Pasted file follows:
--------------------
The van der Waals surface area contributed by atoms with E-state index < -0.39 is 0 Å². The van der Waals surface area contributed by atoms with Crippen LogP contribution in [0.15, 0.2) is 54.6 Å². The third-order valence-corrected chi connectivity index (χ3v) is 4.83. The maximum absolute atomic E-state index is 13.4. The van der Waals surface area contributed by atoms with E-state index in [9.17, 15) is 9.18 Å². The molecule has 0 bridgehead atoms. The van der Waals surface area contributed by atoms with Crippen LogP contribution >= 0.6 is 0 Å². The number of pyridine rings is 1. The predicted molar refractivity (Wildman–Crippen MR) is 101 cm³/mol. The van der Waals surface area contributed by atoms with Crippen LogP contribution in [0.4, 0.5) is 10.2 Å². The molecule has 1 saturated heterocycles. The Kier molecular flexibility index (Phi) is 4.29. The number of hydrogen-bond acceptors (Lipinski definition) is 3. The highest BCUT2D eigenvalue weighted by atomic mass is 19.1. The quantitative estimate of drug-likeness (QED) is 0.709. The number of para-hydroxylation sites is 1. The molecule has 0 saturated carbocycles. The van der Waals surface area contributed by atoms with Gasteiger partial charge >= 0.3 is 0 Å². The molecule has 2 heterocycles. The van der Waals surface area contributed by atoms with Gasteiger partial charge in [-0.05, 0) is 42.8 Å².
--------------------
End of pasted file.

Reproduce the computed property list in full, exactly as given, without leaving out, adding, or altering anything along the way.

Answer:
The van der Waals surface area contributed by atoms with E-state index < -0.39 is 0 Å². The van der Waals surface area contributed by atoms with Crippen LogP contribution in [0.15, 0.2) is 54.6 Å². The third-order valence-corrected chi connectivity index (χ3v) is 4.83. The maximum absolute atomic E-state index is 13.4. The van der Waals surface area contributed by atoms with E-state index in [9.17, 15) is 9.18 Å². The molecule has 0 bridgehead atoms. The van der Waals surface area contributed by atoms with Crippen LogP contribution >= 0.6 is 0 Å². The number of pyridine rings is 1. The predicted molar refractivity (Wildman–Crippen MR) is 101 cm³/mol. The van der Waals surface area contributed by atoms with Crippen LogP contribution in [0.4, 0.5) is 10.2 Å². The molecule has 1 saturated heterocycles. The Kier molecular flexibility index (Phi) is 4.29. The number of hydrogen-bond acceptors (Lipinski definition) is 3. The highest BCUT2D eigenvalue weighted by atomic mass is 19.1. The quantitative estimate of drug-likeness (QED) is 0.709. The number of para-hydroxylation sites is 1. The molecule has 0 saturated carbocycles. The van der Waals surface area contributed by atoms with Gasteiger partial charge >= 0.3 is 0 Å². The molecule has 2 heterocycles. The van der Waals surface area contributed by atoms with Gasteiger partial charge in [-0.05, 0) is 42.8 Å².